Snow-shuf­fling ap­peal

movie re­view >> clay­ton smales

Townsville Bulletin - - The Guide -

NOTH­ING is go­ing to stop the Happy Feet jug­ger­naut, and given it’s been a smash in the States and is set to do gang­busters in Aus­tralia, it would be kind of point­less to pick holes in it.

It is, af­ter all, squarely aimed at kids, and on that front, I’d be hard pressed to rec­om­mended a more de­light­ful, joy­ous 108 min­utes of fam­ily en­ter­tain­ment.

I read that it took two years just to set up the com­puter power needed to cre­ate this mag­i­cal Antarc­tic set­ting, never mind the metic­u­lous CGI work done af­ter­wards to bring an all-danc­ing, all-singing pen­guin tale to life.

But, just when you thought this type of flick couldn’t get any more de­tailed, any more vis­ually stun­ning, the var­i­ous whizzes that make their liv­ings from this ca­per raise the bar to an­other level so much so that films like Toy Story and Mon­sters Inc. now look some­thing any half de­cent graphic artist could slap up on their own PC. They prob­a­bly couldn’t of course, but Happy Feet is an im­pres­sive re­minder that the march of this type of tech­nol­ogy, like the march of the pen­guins so lov­ingly por­trayed, will not be halted.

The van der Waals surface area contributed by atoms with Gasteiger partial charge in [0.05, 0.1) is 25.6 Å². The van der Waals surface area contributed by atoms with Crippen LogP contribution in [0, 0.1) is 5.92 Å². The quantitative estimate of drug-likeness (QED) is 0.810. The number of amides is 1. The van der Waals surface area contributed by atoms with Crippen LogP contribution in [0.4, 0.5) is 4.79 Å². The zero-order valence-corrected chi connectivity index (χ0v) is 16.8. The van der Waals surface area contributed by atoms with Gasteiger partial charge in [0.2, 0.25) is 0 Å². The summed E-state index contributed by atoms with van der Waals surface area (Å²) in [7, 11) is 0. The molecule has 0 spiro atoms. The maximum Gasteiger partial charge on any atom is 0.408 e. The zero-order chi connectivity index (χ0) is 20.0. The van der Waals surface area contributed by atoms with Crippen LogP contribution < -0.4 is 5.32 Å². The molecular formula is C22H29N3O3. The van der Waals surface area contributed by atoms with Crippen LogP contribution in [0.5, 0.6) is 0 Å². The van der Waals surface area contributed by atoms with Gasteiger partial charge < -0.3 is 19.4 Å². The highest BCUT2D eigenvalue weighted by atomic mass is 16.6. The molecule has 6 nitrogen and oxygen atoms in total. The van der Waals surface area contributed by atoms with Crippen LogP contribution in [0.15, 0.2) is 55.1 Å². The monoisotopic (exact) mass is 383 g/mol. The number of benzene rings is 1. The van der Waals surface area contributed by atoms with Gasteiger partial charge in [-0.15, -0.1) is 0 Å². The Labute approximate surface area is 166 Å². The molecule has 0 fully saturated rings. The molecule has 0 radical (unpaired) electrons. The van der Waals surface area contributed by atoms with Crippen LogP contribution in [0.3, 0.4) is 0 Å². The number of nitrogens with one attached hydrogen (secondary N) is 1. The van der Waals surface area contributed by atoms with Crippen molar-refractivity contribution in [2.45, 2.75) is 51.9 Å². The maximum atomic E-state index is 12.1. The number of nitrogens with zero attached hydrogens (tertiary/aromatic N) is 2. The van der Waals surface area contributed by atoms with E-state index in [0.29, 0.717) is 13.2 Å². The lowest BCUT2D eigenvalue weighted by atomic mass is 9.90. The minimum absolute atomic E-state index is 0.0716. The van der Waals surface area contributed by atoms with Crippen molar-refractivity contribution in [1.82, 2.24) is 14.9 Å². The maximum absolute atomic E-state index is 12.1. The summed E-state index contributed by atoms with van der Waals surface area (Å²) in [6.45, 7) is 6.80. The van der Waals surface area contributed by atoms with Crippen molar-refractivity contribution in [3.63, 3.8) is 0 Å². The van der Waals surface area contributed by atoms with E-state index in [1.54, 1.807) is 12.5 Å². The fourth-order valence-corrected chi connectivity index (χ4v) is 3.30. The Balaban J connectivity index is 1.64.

Giv­ing a nod to the likes of Moulin Rouge and My Best Friend’s Wed­ding, Happy Feet opens in a won­drous sin­ga­long as a vast herd of em­peror pen­guins go about choos­ing mates, in­cu­bat­ing eggs and pre­par­ing for the long win­ter.

They do this via a ‘heart­song’, with the film zoom­ing in on Norma Jean and Mem­phis, pen­guins in love and await­ing the hatch­ing of their pre­cious egg.

But Mem­phis drops his pre­cious cargo while act­ing out and the re­sul­tant off­spring, Mum­ble, is slightly dam­aged, in that he can’t sing, but in­sists on tap danc­ing his way through life.

This makes him an out­cast of sorts, and he strug­gles valiantly to stay true to him­self while be­ing ac­cepted by his peers.

So be­gins a Lion King- style jour­ney of dis­cov­ery where Mum­ble be­friends a troupe of wise-crack­ing pen­guins from an­other colony, bat­tles vi­cious leop­ard seals, sea birds and killer whales and gets up all of sorts of happy may­hem en route to dis­cov­er­ing why the pen­guins’ fish stocks are dwin­dling.

The moral lessons of ac­cep­tance and en­vi­ron­men­tal re­spon­si­bil­ity aren’t shoved down our throats, mak­ing room for plenty of daz­zling set pieces where Mum­ble and friends slide, swim and sashay through the sto­ry­line. Comic re­lief is pro­vided by the Robin Wil­liams-voiced pair of Ramo´n and Lovelace, the lat­ter a char­la­tan pen­guin mys­tic who mis­tak­enly thinks that a plas­tic ring-top from a six-pack is some sort of totem of author­ity.

There were times where I had to re­mind my­self this icy world was purely a man-made cre­ation, so real did the avalanches, etc look, and you might ask what’s the point of cre­at­ing this vir­tual en­vi­ron­ment when gen­er­a­tions of chil­dren have em­braced much sim­pler forms of an­i­mated en­ter­tain­ment.

But there’s no deny­ing Happy Feet’s snow­shuf­fling ap­peal from the first crack­ing of Mum­ble’s egg to the pre­dictably over-thetop fi­nal se­quence. Take the kids, or just your­self, and en­joy. >> Happy Feet, rated G, and is is show­ing at all cine­mas.

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